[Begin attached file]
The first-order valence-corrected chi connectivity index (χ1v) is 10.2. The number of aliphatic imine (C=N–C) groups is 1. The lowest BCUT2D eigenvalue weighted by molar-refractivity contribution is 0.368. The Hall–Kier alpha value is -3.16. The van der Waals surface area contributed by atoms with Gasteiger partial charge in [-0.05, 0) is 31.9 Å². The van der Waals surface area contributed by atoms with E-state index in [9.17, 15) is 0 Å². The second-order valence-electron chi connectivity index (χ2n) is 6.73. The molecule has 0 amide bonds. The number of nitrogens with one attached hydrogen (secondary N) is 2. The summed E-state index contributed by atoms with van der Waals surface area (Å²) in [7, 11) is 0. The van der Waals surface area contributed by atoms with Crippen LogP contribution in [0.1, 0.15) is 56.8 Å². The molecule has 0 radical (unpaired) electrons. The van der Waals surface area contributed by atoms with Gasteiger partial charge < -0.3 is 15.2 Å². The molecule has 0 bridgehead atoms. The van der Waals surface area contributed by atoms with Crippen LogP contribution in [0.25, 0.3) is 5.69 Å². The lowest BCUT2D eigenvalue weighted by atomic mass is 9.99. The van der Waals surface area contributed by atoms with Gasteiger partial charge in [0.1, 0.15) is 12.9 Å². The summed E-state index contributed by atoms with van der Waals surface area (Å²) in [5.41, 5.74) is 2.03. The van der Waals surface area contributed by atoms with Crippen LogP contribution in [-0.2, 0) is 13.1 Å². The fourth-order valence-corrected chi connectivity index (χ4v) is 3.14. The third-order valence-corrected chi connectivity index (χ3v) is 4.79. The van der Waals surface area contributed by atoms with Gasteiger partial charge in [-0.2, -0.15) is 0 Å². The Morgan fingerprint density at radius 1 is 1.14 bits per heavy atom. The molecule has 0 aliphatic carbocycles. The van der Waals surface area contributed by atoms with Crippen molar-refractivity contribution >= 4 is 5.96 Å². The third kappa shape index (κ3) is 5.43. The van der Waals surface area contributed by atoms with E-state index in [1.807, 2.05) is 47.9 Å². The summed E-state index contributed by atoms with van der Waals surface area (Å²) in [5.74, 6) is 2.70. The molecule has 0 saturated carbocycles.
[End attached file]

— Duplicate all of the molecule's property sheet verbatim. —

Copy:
The first-order valence-corrected chi connectivity index (χ1v) is 10.2. The number of aliphatic imine (C=N–C) groups is 1. The lowest BCUT2D eigenvalue weighted by molar-refractivity contribution is 0.368. The Hall–Kier alpha value is -3.16. The van der Waals surface area contributed by atoms with Gasteiger partial charge in [-0.05, 0) is 31.9 Å². The van der Waals surface area contributed by atoms with E-state index in [9.17, 15) is 0 Å². The second-order valence-electron chi connectivity index (χ2n) is 6.73. The molecule has 0 amide bonds. The number of nitrogens with one attached hydrogen (secondary N) is 2. The summed E-state index contributed by atoms with van der Waals surface area (Å²) in [7, 11) is 0. The van der Waals surface area contributed by atoms with Crippen LogP contribution in [0.1, 0.15) is 56.8 Å². The molecule has 0 radical (unpaired) electrons. The van der Waals surface area contributed by atoms with Gasteiger partial charge < -0.3 is 15.2 Å². The molecule has 0 bridgehead atoms. The van der Waals surface area contributed by atoms with Crippen LogP contribution in [0.25, 0.3) is 5.69 Å². The lowest BCUT2D eigenvalue weighted by atomic mass is 9.99. The van der Waals surface area contributed by atoms with Gasteiger partial charge in [0.1, 0.15) is 12.9 Å². The summed E-state index contributed by atoms with van der Waals surface area (Å²) in [5.41, 5.74) is 2.03. The van der Waals surface area contributed by atoms with Crippen LogP contribution in [-0.2, 0) is 13.1 Å². The fourth-order valence-corrected chi connectivity index (χ4v) is 3.14. The third-order valence-corrected chi connectivity index (χ3v) is 4.79. The van der Waals surface area contributed by atoms with Gasteiger partial charge in [-0.2, -0.15) is 0 Å². The Morgan fingerprint density at radius 1 is 1.14 bits per heavy atom. The molecule has 0 aliphatic carbocycles. The van der Waals surface area contributed by atoms with Crippen molar-refractivity contribution >= 4 is 5.96 Å². The third kappa shape index (κ3) is 5.43. The van der Waals surface area contributed by atoms with E-state index in [1.807, 2.05) is 47.9 Å². The summed E-state index contributed by atoms with van der Waals surface area (Å²) in [5.74, 6) is 2.70. The molecule has 0 saturated carbocycles.